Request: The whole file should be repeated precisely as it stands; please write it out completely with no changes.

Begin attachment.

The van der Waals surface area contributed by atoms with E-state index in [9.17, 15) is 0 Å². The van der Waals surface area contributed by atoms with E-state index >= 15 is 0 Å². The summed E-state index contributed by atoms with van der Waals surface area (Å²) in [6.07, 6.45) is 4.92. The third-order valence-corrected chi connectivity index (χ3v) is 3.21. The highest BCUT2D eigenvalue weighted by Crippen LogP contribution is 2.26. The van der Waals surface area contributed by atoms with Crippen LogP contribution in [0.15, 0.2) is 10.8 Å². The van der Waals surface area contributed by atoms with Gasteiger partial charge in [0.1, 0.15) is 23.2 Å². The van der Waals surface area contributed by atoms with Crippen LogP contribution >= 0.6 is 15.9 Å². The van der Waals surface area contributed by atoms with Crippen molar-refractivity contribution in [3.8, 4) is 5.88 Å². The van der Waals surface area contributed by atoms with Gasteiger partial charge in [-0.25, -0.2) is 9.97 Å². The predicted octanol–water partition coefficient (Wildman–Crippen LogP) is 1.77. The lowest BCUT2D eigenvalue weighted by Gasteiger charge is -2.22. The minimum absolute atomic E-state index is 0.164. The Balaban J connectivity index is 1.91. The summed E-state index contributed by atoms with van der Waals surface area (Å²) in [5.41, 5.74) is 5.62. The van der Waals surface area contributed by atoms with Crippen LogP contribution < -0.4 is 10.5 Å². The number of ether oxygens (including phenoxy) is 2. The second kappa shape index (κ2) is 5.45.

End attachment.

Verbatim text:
The van der Waals surface area contributed by atoms with E-state index in [9.17, 15) is 0 Å². The van der Waals surface area contributed by atoms with E-state index >= 15 is 0 Å². The summed E-state index contributed by atoms with van der Waals surface area (Å²) in [6.07, 6.45) is 4.92. The third-order valence-corrected chi connectivity index (χ3v) is 3.21. The highest BCUT2D eigenvalue weighted by Crippen LogP contribution is 2.26. The van der Waals surface area contributed by atoms with Crippen LogP contribution in [0.15, 0.2) is 10.8 Å². The van der Waals surface area contributed by atoms with Gasteiger partial charge in [0.1, 0.15) is 23.2 Å². The van der Waals surface area contributed by atoms with Crippen LogP contribution >= 0.6 is 15.9 Å². The van der Waals surface area contributed by atoms with Crippen molar-refractivity contribution in [3.8, 4) is 5.88 Å². The van der Waals surface area contributed by atoms with Gasteiger partial charge in [-0.25, -0.2) is 9.97 Å². The predicted octanol–water partition coefficient (Wildman–Crippen LogP) is 1.77. The lowest BCUT2D eigenvalue weighted by Gasteiger charge is -2.22. The minimum absolute atomic E-state index is 0.164. The Balaban J connectivity index is 1.91. The summed E-state index contributed by atoms with van der Waals surface area (Å²) in [5.41, 5.74) is 5.62. The van der Waals surface area contributed by atoms with Crippen LogP contribution < -0.4 is 10.5 Å². The number of ether oxygens (including phenoxy) is 2. The second kappa shape index (κ2) is 5.45.